The state of California has persisted under drought for several years. Now, regulators have taken drastic action to combat perceived water waste. From The Los Angeles Times:
Cities throughout California will have to impose mandatory restrictions on outdoor watering under an emergency state rule approved Tuesday.
Saying that it was time to increase conservation in the midst of one of the worst droughts in decades, the State Water Resources Control Board adopted drought regulations that give local agencies the authority to fine those who waste water up to $500 a day.
Many Southern California cities, including Los Angeles, Santa Barbara and Long Beach, already have mandatory restrictions in place.
But most communities across the state are still relying on voluntary conservation, and Californians in general have fallen far short of meeting Gov. Jerry Brown’s January call for a 20% cut in water use.
In fact, statewide urban water usage has increased by 1% over the past three years. Cities have made efforts at “voluntary conservation,” which probably amounts to telling people that there’s a drought. But that hasn’t proven terribly effective.
Madelyn Glickfeld, assistant outreach director of the UCLA Institute of the Environment and Sustainability, told the board that despite the Southland’s conservation strides, residents “don’t get this drought.”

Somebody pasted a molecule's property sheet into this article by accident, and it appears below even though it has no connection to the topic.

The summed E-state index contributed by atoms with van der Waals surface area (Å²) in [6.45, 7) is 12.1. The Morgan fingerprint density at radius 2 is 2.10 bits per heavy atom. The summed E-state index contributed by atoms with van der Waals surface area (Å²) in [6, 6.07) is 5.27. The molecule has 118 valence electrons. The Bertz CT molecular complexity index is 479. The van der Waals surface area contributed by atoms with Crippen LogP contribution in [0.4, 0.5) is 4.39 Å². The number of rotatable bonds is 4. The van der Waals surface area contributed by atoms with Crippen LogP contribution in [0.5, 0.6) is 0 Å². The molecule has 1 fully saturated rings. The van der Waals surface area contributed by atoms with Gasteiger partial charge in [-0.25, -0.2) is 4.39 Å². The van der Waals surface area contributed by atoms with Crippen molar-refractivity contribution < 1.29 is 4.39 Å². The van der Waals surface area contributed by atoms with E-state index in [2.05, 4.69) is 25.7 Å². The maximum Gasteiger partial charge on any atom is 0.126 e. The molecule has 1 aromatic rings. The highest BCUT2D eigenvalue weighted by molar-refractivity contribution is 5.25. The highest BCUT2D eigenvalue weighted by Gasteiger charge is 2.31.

She cited lush lawns and freeway sprinklers spraying next to the electronic Caltrans signs urging water savings.
There’s a better way to handle the situation. Instead of siccing the water police on neighbors for washing their car, California could institute market-based reforms which would effectively ration water without any form of policing at all.
Residents of East Los Angeles can expect to pay between $3 and $4 per 100 cubic meters of water used. If those rates were allowed to reflect actual supply and demand, they would clearly be higher. And if the rates were higher, residents would begin to “get this drought” fairly quickly. Those lush lawns grow because their owners regard them as a higher value than the money paid for irrigation. Guaranteed, there’s a price point at which that priority would shift.
But such a market response would be considered “gouging,” something which pretty much everyone regards as wrong. Yet “gouging” would immediately solve California’s problem by incentivizing consumers to ration their water use. Higher prices would also incentivize entrepreneurs to develop new and better ways to deliver water to consumers. Instead of responding abruptly to arbitrary political mandates, individuals would respond fluidly to the price signals offered in the market. The result would be a nimble response propelled by the rational self-interest of California residents. The crisis, such as it is, would resolve sooner and cause less damage over its duration.
(Today’s Fightin Words podcast is on this topic available here. 16:19 minutes long; 15.74 MB file size. Right click here to download this show to your hard drive. Subscribe through iTunes or RSS feed.)